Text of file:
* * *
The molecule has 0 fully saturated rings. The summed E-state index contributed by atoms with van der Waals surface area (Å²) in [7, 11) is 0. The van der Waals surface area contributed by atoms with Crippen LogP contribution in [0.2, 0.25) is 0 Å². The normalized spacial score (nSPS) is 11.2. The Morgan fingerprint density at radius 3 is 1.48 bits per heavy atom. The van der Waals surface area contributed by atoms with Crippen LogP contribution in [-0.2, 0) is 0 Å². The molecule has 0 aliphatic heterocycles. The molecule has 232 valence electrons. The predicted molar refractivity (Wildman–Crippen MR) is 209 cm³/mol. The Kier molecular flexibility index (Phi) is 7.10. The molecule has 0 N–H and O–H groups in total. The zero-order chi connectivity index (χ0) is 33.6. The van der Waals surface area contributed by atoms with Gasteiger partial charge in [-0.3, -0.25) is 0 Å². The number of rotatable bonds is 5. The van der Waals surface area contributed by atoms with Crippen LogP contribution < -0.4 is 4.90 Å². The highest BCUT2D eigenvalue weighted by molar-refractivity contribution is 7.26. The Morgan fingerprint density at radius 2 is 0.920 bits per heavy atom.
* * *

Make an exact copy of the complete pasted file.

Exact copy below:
The molecule has 0 fully saturated rings. The summed E-state index contributed by atoms with van der Waals surface area (Å²) in [7, 11) is 0. The van der Waals surface area contributed by atoms with Crippen LogP contribution in [0.2, 0.25) is 0 Å². The normalized spacial score (nSPS) is 11.2. The Morgan fingerprint density at radius 3 is 1.48 bits per heavy atom. The van der Waals surface area contributed by atoms with Crippen LogP contribution in [-0.2, 0) is 0 Å². The molecule has 0 aliphatic heterocycles. The molecule has 232 valence electrons. The predicted molar refractivity (Wildman–Crippen MR) is 209 cm³/mol. The Kier molecular flexibility index (Phi) is 7.10. The molecule has 0 N–H and O–H groups in total. The zero-order chi connectivity index (χ0) is 33.6. The van der Waals surface area contributed by atoms with Gasteiger partial charge in [-0.3, -0.25) is 0 Å². The number of rotatable bonds is 5. The van der Waals surface area contributed by atoms with Crippen LogP contribution < -0.4 is 4.90 Å². The highest BCUT2D eigenvalue weighted by molar-refractivity contribution is 7.26. The Morgan fingerprint density at radius 2 is 0.920 bits per heavy atom.